The audiobook doesn't let you skip or skim the songs (or the whole Tom Bombadil section); the result is that you experience the book as Tolkien intended it.
Rob Inglis's reading is superb on general principles - he distinguishes characters well and interprets them beautifully. But the best surprise is the authenticity and quality of his rendering of Tolkien's many songs. Heroic when that's appropriate; funny or moving or spiritual by turns, this is an effect you can't produce for yourself in a silent reading. (And Tolkien heard and authorized some of Inglis's tunes.)
Nowadays it seems that historical novels are a subgroup of bawdy Romance, but once upon a time, writers like Rafael Sabatini (who also penned the immortal Captain Blood) dealt with serious issues and created deft and morally subtle fiction like Scaramouche. This novel of the French Revolution takes the issues seriously - but never leaves you long without action, suspense, and intrigue. Robert Whitfield brings it to such vivid life that you feel as if you've watched a wonderful movie version. It is so much better than most new novels that you owe it to yourself to listen to this, if only to realize how poorly so many contemporary writers do by comparison.
Even though Augustus's life is about as well documented as is possible for figures from ancient times, author Anthony Everitt brings off a tour de force in this reconstruction of Octavian's life. He is always clear about the difference between fact and speculation, but by the end you get a much clearer and more trustworthy picture of Augustus than you get from, say, I, Claudius. John Curless's reading is clear and unobtrusive; the Latin words and names roll smoothly from his tongue, his pacing is perfect, and he has just enough inflection for you to feel that he is also interested in what he's reading. An excellent experience from beginning to end.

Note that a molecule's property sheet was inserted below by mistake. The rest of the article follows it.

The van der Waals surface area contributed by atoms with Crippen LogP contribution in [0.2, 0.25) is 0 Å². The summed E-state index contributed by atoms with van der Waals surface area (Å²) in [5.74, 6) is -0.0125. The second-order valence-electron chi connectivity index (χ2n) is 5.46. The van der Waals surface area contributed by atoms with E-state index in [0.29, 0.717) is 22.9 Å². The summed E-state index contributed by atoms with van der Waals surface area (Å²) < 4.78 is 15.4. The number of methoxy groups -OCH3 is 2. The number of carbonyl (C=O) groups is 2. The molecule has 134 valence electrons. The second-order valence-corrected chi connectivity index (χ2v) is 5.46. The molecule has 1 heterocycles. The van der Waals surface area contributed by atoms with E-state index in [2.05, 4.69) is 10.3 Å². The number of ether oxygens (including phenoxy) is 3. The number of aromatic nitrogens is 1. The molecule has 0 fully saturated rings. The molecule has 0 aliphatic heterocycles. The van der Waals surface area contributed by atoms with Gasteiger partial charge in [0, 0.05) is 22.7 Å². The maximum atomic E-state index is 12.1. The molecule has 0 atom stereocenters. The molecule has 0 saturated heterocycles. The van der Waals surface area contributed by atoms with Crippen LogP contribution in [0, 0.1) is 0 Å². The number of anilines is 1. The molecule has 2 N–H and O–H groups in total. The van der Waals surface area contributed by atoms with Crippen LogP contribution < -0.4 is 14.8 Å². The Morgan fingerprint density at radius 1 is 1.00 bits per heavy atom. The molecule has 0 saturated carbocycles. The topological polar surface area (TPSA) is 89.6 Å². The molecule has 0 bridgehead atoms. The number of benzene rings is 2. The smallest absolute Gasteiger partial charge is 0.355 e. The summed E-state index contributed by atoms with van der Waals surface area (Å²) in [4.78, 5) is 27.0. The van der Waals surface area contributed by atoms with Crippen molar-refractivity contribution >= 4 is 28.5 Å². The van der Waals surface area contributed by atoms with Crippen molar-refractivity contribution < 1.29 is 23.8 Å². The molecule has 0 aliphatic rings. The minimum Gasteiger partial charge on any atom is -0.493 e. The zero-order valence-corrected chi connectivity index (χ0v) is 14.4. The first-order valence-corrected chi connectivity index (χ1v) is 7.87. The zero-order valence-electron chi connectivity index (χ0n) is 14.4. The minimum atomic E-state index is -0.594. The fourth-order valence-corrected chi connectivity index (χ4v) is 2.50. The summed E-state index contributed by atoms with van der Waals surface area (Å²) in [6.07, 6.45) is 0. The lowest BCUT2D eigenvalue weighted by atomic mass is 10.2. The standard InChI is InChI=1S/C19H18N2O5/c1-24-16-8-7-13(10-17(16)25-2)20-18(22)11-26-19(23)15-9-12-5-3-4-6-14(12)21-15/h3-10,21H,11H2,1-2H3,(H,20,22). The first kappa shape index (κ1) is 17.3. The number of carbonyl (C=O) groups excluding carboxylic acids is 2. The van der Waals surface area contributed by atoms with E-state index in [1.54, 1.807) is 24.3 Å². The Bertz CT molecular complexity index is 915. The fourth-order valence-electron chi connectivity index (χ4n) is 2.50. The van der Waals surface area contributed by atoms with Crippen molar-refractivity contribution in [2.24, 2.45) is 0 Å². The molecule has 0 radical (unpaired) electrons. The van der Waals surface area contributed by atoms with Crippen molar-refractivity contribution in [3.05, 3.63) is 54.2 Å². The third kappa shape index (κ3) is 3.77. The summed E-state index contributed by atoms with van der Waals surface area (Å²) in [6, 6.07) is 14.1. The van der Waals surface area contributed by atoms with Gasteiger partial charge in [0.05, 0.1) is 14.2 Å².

Not many authors read their own work very well, but McWhorter is superb - and who else could read snatches from so many languages and get them right (or at least plausible!)? The content of the book is outstanding. McWhorter makes his case for the strong Welsh influence on English despite the low number of Welsh words, and when he gets to the Carthaginian influence on ancient proto-Germanic, I was delighted. Unlike many scientists, McWhorter never overclaims; where the evidence is thin and the ideas are speculations, he says so and never lets you forget it. When you're through listening to this book, you understand the bones of our language better than ever.
Linda Stephens is simply superb in her reading of one of the great novels in American literature. Everything is crystal clear, and the attitudes of the characters and the narrative voice are powerfully suggested. The book is long, but it never FEELS long when read this well.
Alas, while there are some nuggets of good ideas, they are buried in the omphaloskepsis of a writer who finds every thought that occurs to him equally fascinating, a belief in which he is sadly mistaken. The nuggets are thus rare and, in my view, not worth the effort of waiting for them to roll around. If you ran into this guy at a party, you'd quickly find an excuse to go talk to the cat.